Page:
“To be brief,” Burgundy said, “What I am up to is the task of blending in with human society as best I can.  And Mervin is providing a service that helps me to do that.”

Burgundy explained that Mervin’s Laundromat was far more advanced even most people knew.  Machine Three was the first and only machine in their region that was programmed to treat specially prepared fabrics with what he called a “thread-glamour.”

“You see, we Lokh-faere, or fairies as you like to call us, come in all sizes and shapes, from a mountain to a flea,” Burgundy explained.  “Once upon a time, we walked among you as we were, but then that didn’t work out for some of you.  So we came to disguise ourselves whenever we went out amongst you, unless of course, we were looking for attention.”

In the early days, according to Burgundy, those disguises came in the form of spells called “glamours” that created illusions around a fairy.  A glamour could make a giant appear to be the size of a tall human man.  A different glamour could make a sprite who was naturally the size of a sparrow appear to be the size of a human child.

The thread-glamour treatment in Mervin’s Machine Three was a multi-step process.  After a certain number of washes, the treated articles of clothing, when donned by a Lokh-faere would allow the wearer to maintain human proportions, otherwise the fairy would return to their native size.


“Humans are quite mystified and scandalized by the issue of size, aren’t they?”  Burgundy said, adjusting the collar of his burgundy coat.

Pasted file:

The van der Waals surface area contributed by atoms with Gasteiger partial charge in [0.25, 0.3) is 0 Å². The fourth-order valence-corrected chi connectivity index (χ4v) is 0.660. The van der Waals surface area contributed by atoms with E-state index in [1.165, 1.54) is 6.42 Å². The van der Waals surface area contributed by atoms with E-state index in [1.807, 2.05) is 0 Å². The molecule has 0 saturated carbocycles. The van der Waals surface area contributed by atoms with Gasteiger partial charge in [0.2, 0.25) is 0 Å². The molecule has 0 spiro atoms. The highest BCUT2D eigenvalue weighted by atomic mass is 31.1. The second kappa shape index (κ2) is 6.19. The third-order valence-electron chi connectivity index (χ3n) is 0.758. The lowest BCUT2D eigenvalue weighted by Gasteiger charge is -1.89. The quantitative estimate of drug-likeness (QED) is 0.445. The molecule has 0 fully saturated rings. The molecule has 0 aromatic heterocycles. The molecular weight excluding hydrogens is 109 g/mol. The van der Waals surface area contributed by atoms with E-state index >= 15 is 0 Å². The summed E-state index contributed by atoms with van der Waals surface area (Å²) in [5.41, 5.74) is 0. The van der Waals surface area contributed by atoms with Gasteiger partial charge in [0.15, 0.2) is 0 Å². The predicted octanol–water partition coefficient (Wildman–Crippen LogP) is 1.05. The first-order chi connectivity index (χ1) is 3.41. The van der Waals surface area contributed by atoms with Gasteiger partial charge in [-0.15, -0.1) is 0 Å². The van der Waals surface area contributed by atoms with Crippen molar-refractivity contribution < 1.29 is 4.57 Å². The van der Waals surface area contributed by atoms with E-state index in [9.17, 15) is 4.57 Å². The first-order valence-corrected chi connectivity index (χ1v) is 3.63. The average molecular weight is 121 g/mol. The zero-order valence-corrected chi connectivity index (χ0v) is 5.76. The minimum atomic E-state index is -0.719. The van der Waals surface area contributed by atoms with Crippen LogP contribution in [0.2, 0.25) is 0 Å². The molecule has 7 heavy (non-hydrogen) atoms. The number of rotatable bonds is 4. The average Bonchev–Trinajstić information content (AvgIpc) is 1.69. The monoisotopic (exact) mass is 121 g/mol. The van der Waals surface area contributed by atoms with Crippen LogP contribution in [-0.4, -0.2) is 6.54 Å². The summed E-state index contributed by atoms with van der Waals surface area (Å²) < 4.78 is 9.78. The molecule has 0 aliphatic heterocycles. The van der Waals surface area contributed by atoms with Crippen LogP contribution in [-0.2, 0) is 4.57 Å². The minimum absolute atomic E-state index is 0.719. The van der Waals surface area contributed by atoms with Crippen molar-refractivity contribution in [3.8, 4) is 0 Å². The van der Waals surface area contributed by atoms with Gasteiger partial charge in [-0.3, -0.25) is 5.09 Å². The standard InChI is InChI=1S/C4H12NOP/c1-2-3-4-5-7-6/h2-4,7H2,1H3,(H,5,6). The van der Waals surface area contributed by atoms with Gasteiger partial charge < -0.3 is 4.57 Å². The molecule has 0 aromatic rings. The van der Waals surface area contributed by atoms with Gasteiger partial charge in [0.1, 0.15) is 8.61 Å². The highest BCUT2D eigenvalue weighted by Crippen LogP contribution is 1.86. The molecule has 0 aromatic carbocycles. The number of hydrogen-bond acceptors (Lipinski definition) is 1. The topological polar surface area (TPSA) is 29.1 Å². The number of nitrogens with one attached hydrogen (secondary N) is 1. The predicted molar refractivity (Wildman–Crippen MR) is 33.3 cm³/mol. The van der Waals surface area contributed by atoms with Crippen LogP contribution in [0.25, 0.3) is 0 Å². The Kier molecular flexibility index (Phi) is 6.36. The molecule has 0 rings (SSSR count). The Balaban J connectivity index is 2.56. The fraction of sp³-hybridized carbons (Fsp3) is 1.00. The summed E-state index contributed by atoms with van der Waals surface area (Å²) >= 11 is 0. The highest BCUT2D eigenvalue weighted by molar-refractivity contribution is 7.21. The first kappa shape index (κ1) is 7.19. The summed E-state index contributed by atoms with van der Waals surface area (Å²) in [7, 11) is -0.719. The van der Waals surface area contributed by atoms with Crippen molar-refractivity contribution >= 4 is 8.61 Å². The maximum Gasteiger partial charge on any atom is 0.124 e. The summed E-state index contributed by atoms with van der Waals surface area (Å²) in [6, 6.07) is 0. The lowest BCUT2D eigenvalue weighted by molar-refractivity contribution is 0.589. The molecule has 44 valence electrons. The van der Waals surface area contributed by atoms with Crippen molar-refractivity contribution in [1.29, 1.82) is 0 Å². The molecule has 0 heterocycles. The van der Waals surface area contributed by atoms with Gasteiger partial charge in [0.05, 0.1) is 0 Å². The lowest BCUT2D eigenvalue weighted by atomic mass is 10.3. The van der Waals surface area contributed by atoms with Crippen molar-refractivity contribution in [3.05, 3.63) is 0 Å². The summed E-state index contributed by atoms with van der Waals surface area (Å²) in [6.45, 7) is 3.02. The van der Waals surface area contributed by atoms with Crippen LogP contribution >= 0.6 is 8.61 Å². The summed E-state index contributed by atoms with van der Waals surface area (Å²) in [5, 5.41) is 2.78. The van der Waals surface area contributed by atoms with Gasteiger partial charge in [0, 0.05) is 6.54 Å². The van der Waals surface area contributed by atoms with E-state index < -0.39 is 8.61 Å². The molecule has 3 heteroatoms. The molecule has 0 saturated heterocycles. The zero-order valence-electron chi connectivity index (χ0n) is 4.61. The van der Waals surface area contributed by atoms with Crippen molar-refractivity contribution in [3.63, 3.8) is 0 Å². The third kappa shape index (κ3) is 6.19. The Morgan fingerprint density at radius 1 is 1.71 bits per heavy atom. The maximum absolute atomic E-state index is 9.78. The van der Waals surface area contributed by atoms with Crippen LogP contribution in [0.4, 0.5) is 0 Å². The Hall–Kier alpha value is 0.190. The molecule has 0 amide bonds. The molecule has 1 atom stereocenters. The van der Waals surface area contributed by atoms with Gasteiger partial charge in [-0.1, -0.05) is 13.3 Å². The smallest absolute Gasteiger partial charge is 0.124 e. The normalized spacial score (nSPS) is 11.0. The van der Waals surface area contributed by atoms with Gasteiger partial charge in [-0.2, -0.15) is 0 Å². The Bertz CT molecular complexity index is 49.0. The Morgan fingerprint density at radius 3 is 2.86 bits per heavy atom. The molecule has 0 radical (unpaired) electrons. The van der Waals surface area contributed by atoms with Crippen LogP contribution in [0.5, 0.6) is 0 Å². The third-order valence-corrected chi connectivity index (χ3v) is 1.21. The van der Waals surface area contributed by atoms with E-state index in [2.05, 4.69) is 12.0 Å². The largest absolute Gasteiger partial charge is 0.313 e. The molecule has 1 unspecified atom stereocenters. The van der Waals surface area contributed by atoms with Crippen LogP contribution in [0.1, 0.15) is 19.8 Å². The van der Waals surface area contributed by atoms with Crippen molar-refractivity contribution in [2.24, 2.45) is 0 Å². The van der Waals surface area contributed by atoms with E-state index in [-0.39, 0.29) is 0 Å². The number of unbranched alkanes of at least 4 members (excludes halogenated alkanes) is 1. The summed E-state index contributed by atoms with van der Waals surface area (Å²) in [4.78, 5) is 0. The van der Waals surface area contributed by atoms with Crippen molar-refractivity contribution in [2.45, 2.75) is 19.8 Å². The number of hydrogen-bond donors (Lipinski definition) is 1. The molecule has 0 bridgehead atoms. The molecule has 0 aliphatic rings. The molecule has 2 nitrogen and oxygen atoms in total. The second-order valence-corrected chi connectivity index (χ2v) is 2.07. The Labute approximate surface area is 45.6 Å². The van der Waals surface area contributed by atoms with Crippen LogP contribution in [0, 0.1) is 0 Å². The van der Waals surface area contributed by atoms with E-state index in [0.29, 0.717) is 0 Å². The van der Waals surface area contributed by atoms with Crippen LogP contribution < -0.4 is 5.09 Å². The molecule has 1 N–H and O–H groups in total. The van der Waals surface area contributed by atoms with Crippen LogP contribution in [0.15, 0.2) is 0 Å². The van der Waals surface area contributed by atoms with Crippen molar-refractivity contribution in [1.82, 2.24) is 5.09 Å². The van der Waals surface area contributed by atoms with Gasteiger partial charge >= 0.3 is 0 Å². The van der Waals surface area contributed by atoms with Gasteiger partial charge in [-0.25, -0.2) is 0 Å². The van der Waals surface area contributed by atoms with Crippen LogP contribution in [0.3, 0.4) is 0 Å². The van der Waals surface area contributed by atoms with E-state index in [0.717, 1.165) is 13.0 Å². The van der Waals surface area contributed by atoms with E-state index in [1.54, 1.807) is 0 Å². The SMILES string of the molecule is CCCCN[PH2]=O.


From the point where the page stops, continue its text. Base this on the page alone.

By then, everyone’s meals had arrived, the laundry was forgotten, and the three were sitting at a booth.

“Well, as you mentioned, we don’t have as much…variety, as you fairies seem to,” Yolie said.

“Don’t you?”

“Well, no, based on what you’ve described.”

Burgundy propped an elbow on the table, and he propped his chin on a curled fist.  “And you believe me?  I am—to you—an authority on fairies?”

Luxe blinked.  “Well…we have no reason to believe you would lie.”

“What reason do you have to believe I would tell the truth?”

Yolie narrowed her eyes.  “Are you some kind of trickster fairy?”

“Are you some kind of trickster human?”

Luxe laughed and pointed to Yolie.  “Actually…”

Yolie elbowed him, and the three of them laughed.

Burgundy nodded to them each and rose.  “This has been both a pleasure and an annoyance.”

“That’s fair,” Yolie said, also rising.

Luxe quickly wiped his mouth of ranch sauce and stood.

“The meal is on me,” Burgundy said.

Yolie and Luxe began to make a fuss, but Burgundy waved a hand.  “Please, I insist.”

“Allow us to get the next one,” Yolie said.

Burgundy paused.  “If there is a next meal, then I accept.”

“Does that mean…are you clothes ready?” Luxe asked.

“I believe the cycle is done.”  Burgundy paid for the meal and wished Yolie and Luxe a good night.

The two friends finished their meal, walked back to the laundromat side, and approached Machine Three.  They stood before it, staring into the drum.

“What do you think?” Yolie said.  “Do you think he was putting us on?”

“I think the lady living in the corner unit of my building might be a Lokh-faere.  But I don’t want to offend her by asking.”  Luxe sighed.  “But sometimes when I see her, I feel like I’m being extra-nice but in a weird way.”

“I know what you mean.”

“We could ask Mervin.  About the machine.”

Yolie tilted her head to peer into the drum.  “He won’t say anything.  He’s been sworn to secrecy, remember?”

“Are you going to use that one?” a voice asked.

Yolie and Luxe turned around.  A young woman stood behind them, holding a turquoise basket stacked with mesh packets full of clothes.

Yolie stepped out of the way and waved her forward.  “All yours.”

Luxe and Yolie walked away, back toward to their own stacks of clean laundry.

Somebody’s organized,” Luxe said, glancing up at the young woman at Machine Three.

“You think she’s cute, don’t you?”

Luxe blushed and quickly headed to the exit.

Yolie caught up and put an arm around him.  “You know what?  Don’t answer that.  Let’s grab some coffees and talk about ourselves for a change.”

Copyright © 2020  Nila L. Patel